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Food Safety Rules Are Set to Change

New federal regulations will have a direct impact on how clean a refrigerated transport truck and trailer should be. While the final details are still up in the air, it’s looking like shippers will be responsible for deciding, whether or not they are ready to do so.

The Food and Drug Administration has been preparing a set of rules to comply with the 2014’s Food Safety Modernization Act. Different aspects of the rule will be phased in over the next 11 months.

The law was passed by congress after a series of incidents where contaminated food was sold in stores. One consumer became seriously ill and died, which prompted this new wave of regulation. Although the cause was traced back to the food processing plants, Congress threw transportation into the mix as well.

What Is The Rule?

Under the new rule, shippers will be responsible for writing the sanitary requirements necessary for vehicles carrying perishable products. Temperature settings must be worked out and maintained on the shipper’s side of things.

While temperature requirements are nothing new, cleanliness is. The FDA has decided that shippers should be communicating with truck operators on what they want and how to accomplish it.

The bulk of products included under this new rule includes meat, poultry, fresh produce and frozen foods. Bulk grains, juices and milk transported in tankers also made the list. If a product can be affected, contaminated, or adulterated through temperature variation, air or sunlight exposure, it’s on the list.

How Will it Affect Trucking

The law explains “transportation equipment” as trailers and railcars, pallets, bins, hoses and fittings. Any pumps or gaskets that are integral to the food handling system are also included.

While the upkeep of these systems is often governed by state regulations, the federal rules will require additional layer of recordkeeping for both shipper and motor carrier.

Truckers responsible for the cleaning are also required to record and document standard operating procedures. Truck driver training will be mandatory and what happened during the sessions must be logged.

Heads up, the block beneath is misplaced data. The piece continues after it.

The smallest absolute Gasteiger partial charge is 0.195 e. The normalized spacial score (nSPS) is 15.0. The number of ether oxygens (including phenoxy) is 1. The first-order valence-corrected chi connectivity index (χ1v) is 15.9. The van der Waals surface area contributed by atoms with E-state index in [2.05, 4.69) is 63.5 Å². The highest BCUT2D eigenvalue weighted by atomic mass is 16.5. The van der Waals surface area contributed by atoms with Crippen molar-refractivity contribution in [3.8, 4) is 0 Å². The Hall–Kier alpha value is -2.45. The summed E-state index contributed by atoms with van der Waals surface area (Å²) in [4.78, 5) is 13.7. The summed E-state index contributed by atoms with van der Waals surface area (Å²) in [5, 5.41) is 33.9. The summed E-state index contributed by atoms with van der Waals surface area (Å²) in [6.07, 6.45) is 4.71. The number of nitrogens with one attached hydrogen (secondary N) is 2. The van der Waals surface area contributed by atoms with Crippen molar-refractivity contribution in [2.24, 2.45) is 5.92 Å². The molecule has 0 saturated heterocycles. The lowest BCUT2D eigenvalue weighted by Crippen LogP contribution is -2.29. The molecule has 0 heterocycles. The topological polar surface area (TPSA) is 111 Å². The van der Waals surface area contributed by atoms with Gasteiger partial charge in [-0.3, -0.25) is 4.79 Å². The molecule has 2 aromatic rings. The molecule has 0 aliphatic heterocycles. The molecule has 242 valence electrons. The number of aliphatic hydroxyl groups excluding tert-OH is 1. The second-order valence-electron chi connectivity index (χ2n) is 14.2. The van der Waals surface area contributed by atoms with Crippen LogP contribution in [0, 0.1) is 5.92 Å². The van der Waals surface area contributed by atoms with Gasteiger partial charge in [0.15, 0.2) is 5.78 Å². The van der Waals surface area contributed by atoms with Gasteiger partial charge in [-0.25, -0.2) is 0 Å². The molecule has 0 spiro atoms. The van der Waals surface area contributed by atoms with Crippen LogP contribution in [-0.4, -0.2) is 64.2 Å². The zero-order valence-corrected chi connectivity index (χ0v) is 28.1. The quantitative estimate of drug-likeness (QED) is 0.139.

From Trucking’s Perspective

The American Trucking Associations (ATA) has already come out asking that the regulatory comment period that closed earlier this year be reopened. Their main concern lies in the increased training and record keeping requirements.

One such example is the provision that stipulates mandatory pre-cooling of a trailer before loading. The ATA questions how that rule will be enforced and who will enforce it. According to Warren Hoeman, senior vice president of the ATA, there will be “additional costs with no quantifiable benefits.”

He goes on to state that “the FDA does not require temperature thresholds for products. They require the carrier to follow those thresholds put forth by the shipper… the FDA does not provide guidelines or require cleaning your trailer a certain way.”

The main thrust of this rulemaking lies in the shipper’s guidelines explaining how and when to clean the equipment. A visual inspection should follow, then documentation.

What This Means for the Future

Even now, the Food Safety Modernization Act is evolving. It will be important for private fleets to tap into their quality assurance talent in the quest to find out how these new FSMA compliance requirements will affect them and their customers.

For-hire carriers should touch bases with their food facility customers in order to properly understand how they intend to be in compliance with the new regulations. There will be new checks all along the line, so shippers, carriers and receivers will all need to communicate how they intend to handle what’s coming.

This may come in the form of fleet managers approaching shippers to offer guidance if they seem slow to adopt procedures that comply with regulations. After all, new safety and compliance rules seem to hit by the week. Fleets want to make sure they aren’t on the receiving end of a country’s ire because one of their customers failed a food safety requirement that led to contamination.

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